Saturday, May 14, 2011

Thirsty for God's Word?

I have some more book reviews coming up.  I read the book Sir Quinlan and the Swords of Valor, by Chuck Black.  I also read the book Lead. Serve. Love., by Gregory E. Lang.  I want to tell you what I thought of them, but I'll save it for the reviews.    :)

I have recently spent some time in thought about Christian literature, especially reflecting on "Christian fiction" after reading Sir Quinlan.  I have been doing a lot more reading in the past year, and I have been exposed to a wider variety of literature from Christian authors than ever before.  It has always been rather easy for me to get "caught up" in a good fiction novel.  I know that is true for MANY people.  My oldest 3 children devour fiction novels, then talk about them endlessly for days.  They recall favorite scenes and conversations.  The characters in these stories almost become real to them.  Caleb is usually first to research the author on Wikipedia and find out if there is going to be a sequel.  They beg me nonstop to search our library for more books by the same author.  They don't even complain when I ask them to write a one-page book report for me.  When their supply of new books to read dries up, they pick up favorite books and read them again. 

This is good, right?

I cautiously say "yes."  And "no."  What are they hungering and thirsting for?  Is their love of fiction literature driving them to explore other things?  Is it challenging them to grow in character?  Is it challenging them to move on to harder pieces of literature? 

Or is it just tickling their insatiable desire to be constantly entertained?

It's almost like our books have become another version of "screens" for the kids.  There was one day recently when the weather outside was absolutely beautiful.  The younger kids were begging to go outside to play.  I couldn't go out with them at the moment, so I asked Eden to go out and be my eyes for me (I could hear them, just not see them, as they played in the back yard).  I happened to look up in time to see Tirzah escaping from our fenced-in back yard to the front yard.    Where was Eden?  Oh, she was outside, alright.  With her nose stuck in a book.  When I demanded that books stay inside and all lazy children go outside to play in the warm sunshine and fresh air, I was met with whines of "There's nothing to do!" and "It's too hot!"  Sheesh, kiddos!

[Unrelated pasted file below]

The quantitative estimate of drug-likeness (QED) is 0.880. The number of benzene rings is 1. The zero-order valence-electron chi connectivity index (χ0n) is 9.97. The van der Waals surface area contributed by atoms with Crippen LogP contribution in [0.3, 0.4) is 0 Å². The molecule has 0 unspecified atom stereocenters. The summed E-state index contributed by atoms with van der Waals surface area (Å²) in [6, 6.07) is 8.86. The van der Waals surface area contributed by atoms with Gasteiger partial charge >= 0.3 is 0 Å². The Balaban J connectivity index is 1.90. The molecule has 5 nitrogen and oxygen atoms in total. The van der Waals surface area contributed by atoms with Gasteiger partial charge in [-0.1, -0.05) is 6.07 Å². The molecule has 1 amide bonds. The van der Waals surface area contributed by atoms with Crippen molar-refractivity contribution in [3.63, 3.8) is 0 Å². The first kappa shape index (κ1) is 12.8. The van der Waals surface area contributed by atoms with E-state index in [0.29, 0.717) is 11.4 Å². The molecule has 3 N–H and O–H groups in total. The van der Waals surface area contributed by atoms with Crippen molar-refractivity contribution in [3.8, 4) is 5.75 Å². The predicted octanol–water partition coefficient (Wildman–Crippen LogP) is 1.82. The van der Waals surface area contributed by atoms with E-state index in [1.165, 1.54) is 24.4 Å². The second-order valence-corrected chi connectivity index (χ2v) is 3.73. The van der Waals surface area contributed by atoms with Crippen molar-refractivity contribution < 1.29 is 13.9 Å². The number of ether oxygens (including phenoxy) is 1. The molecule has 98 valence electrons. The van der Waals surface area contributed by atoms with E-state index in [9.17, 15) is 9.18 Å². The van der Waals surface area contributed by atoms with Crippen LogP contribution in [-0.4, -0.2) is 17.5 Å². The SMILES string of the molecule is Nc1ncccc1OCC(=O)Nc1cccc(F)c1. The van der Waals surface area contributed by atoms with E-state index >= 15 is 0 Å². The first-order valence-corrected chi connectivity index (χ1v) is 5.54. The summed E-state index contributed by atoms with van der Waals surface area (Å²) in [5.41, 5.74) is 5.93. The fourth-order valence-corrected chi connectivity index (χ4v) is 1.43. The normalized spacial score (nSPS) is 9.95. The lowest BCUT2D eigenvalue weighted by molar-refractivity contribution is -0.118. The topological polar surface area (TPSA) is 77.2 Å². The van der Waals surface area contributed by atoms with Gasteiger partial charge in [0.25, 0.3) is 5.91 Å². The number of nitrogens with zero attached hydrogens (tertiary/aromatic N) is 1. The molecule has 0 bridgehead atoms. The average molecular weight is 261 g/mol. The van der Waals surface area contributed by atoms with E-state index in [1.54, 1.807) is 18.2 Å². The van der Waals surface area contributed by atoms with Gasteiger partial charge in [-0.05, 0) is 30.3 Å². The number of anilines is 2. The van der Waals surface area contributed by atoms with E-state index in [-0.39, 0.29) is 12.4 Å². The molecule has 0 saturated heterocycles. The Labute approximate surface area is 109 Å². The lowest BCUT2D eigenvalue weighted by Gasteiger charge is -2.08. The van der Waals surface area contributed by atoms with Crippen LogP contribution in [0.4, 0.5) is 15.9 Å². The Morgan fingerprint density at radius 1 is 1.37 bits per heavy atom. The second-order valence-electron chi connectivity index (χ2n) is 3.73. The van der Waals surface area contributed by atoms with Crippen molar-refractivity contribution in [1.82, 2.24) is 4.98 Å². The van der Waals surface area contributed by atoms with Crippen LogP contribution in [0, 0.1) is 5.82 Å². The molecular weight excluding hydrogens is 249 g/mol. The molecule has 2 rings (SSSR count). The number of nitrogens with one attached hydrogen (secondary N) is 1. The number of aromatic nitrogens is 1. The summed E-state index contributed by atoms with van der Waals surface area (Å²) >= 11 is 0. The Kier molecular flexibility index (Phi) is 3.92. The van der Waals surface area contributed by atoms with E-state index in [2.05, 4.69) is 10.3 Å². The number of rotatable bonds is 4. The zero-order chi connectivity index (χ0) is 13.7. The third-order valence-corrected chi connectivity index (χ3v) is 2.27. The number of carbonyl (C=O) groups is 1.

Sir Quinlan is an allegory, which can be good and bad when analyzed theologically.  Every allegory is going to fall short of the true Gospel presented in God's Word.  But an allegory can also reignite our passion for the true Gospel, it can encourage and inspire.  I'll make my own little analogy:

Soda = general fiction/popular media
Koolaid = Christian fiction
Water = the Bible, God's Word
Let's say you are a soda drinker.  You must drink a prescribed amount of soda every day or you have withdrawal symptoms.  The problem with drinking soda is it not only quenches your thirst, it will deplete your body of fluids causing you to be dehydrated.  And it actually makes you LESS thirsty so you don't drink as many fluids overall as you should in a day.  Now say you switch to drinking koolaid.  It's better for you, but still not as good as pure water.  Don't they say "a spoonful of sugar helps the medicine go down"?  Yes, it's true, but there's an awful lot of sugar in that koolaid.  And the problem is that it creates a desire for more sugar.  Plain, pure water doesn't taste as good when your diet is accustomed to drinking so much koolaid.  It quenches your thirst, and you don't head for the water.